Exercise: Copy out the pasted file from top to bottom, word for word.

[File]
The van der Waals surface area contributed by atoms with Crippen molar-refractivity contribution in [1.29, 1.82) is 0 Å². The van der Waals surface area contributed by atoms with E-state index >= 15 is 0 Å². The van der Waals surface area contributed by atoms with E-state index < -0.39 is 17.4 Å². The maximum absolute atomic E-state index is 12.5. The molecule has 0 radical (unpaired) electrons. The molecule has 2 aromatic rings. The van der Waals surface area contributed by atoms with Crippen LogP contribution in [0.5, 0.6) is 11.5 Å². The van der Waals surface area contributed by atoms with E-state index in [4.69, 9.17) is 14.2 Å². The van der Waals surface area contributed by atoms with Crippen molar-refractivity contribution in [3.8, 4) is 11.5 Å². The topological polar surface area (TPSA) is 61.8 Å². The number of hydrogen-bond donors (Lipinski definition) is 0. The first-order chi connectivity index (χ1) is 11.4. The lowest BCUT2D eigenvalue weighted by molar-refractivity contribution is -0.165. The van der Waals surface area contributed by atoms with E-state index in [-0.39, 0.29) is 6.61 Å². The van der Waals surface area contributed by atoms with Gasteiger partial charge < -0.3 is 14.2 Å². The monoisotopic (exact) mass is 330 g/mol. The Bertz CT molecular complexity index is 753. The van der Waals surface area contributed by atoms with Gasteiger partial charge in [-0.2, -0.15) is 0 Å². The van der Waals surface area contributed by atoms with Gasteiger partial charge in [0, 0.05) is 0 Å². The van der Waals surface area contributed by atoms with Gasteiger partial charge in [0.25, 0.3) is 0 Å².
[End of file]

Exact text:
The van der Waals surface area contributed by atoms with Crippen molar-refractivity contribution in [1.29, 1.82) is 0 Å². The van der Waals surface area contributed by atoms with E-state index >= 15 is 0 Å². The van der Waals surface area contributed by atoms with E-state index < -0.39 is 17.4 Å². The maximum absolute atomic E-state index is 12.5. The molecule has 0 radical (unpaired) electrons. The molecule has 2 aromatic rings. The van der Waals surface area contributed by atoms with Crippen LogP contribution in [0.5, 0.6) is 11.5 Å². The van der Waals surface area contributed by atoms with E-state index in [4.69, 9.17) is 14.2 Å². The van der Waals surface area contributed by atoms with Crippen molar-refractivity contribution in [3.8, 4) is 11.5 Å². The topological polar surface area (TPSA) is 61.8 Å². The number of hydrogen-bond donors (Lipinski definition) is 0. The first-order chi connectivity index (χ1) is 11.4. The lowest BCUT2D eigenvalue weighted by molar-refractivity contribution is -0.165. The van der Waals surface area contributed by atoms with E-state index in [-0.39, 0.29) is 6.61 Å². The van der Waals surface area contributed by atoms with Gasteiger partial charge < -0.3 is 14.2 Å². The monoisotopic (exact) mass is 330 g/mol. The Bertz CT molecular complexity index is 753. The van der Waals surface area contributed by atoms with Gasteiger partial charge in [-0.2, -0.15) is 0 Å². The van der Waals surface area contributed by atoms with Gasteiger partial charge in [0, 0.05) is 0 Å². The van der Waals surface area contributed by atoms with Gasteiger partial charge in [0.25, 0.3) is 0 Å².